Some of them are, in fact, profit-making and are starting to invest in themselves. But this is a separate set of initiatives from the current government led scheme. Although what we're seeing is the beginnings of, perhaps, exploration into providing financing to some of those hydro companies, there's a need to homogenize the way that hydro companies and other ESCOs in this space are able to collect data so that plant performance is known. Otherwise it becomes very difficult for the decision makers who have to sign checks to be able to understand exactly what the story is.
So, one of the things that is happening now in the hydro space is increasing attempts to better understand the performance of those hydro plants. But also, of course, how do they better position themselves for financing from external parties who actually do require data to be able to make decisions.
Distributing Solar: You've mentioned the challenge between the on grid and the off grid sector of electricity and how that has to come together in the future.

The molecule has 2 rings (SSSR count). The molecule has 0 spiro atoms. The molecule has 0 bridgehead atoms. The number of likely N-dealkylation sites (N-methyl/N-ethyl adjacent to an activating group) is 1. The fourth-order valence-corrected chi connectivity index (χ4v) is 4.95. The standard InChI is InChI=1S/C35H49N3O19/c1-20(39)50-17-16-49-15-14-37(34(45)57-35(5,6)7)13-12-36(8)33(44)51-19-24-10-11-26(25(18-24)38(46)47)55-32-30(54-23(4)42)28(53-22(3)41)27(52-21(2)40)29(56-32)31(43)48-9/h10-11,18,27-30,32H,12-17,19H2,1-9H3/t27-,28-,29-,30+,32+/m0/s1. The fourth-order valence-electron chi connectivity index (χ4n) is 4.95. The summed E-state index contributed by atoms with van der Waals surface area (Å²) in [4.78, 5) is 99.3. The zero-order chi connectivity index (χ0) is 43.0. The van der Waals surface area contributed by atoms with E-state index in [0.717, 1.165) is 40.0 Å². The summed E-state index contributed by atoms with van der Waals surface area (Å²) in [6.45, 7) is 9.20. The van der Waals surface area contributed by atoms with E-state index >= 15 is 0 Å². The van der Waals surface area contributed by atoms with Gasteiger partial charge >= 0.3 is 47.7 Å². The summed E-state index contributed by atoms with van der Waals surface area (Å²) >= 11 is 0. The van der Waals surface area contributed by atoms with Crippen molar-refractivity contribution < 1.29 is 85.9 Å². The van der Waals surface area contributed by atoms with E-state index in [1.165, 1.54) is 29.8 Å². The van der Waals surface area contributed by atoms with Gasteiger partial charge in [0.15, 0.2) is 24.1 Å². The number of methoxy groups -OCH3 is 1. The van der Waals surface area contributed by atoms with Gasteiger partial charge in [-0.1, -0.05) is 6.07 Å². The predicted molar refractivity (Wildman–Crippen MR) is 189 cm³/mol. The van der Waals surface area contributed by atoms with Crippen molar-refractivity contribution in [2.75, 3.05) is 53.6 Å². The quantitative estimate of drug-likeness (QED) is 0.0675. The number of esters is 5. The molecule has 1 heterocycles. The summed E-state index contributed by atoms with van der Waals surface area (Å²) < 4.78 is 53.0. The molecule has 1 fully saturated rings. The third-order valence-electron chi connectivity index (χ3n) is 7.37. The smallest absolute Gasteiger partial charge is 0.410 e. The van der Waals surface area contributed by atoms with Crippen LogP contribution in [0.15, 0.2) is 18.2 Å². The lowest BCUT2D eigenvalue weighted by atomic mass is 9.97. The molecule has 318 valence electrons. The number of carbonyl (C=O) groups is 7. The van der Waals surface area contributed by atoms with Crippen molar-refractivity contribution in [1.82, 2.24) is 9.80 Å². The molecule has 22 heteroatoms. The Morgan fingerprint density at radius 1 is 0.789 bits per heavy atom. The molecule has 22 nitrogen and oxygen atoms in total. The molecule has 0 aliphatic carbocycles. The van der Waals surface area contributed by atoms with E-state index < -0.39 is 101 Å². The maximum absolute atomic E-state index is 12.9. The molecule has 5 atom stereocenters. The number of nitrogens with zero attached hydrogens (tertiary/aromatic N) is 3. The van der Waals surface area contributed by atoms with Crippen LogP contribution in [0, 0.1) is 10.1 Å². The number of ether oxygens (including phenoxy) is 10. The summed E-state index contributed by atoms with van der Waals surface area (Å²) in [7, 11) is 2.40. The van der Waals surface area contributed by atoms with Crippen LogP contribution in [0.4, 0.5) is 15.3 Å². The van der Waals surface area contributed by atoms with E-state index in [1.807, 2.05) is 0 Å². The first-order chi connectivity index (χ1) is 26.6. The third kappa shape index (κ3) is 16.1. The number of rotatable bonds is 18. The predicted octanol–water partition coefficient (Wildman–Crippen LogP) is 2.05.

How is Smart Power Myanmar positioning itself or encouraging and making recommendations for that integration between the mini grid systems that we've talked about and the grid extension of the national grid. How do you envisage that potential for the two grids to interact?
Richard: Firstly it's essential to talk about the energy mix and I think Smart Power's approach to this is to say, first of all, let's not have a polarized conversation about it's going to be all solar on one side and it's going to be all the grid on the other. We need to be having a sophisticated and balanced conversation which takes into account all of these possibilities.And that enables us to bring different stakeholders to the table.
One of the areas that we're intervening on quite significantly at the moment is by creating a very significant financing facility for last mile connections for the 5,000 odd villages in Myanmar that are within sight of the national grid, but cannot connect due to a very high upfront last mile connection charges.
And the second area that we're intervening in is ensuring that the data that we're able to generate from mapping work and from gathering other economic data from around the country helps us to understand exactly where the grid is going to be able to extend to within all reason because we know where the substations are, we all know where the extent of the infrastructure can go to. And that will help us to clearly define the citing opportunities for decentralized electricity opportunities.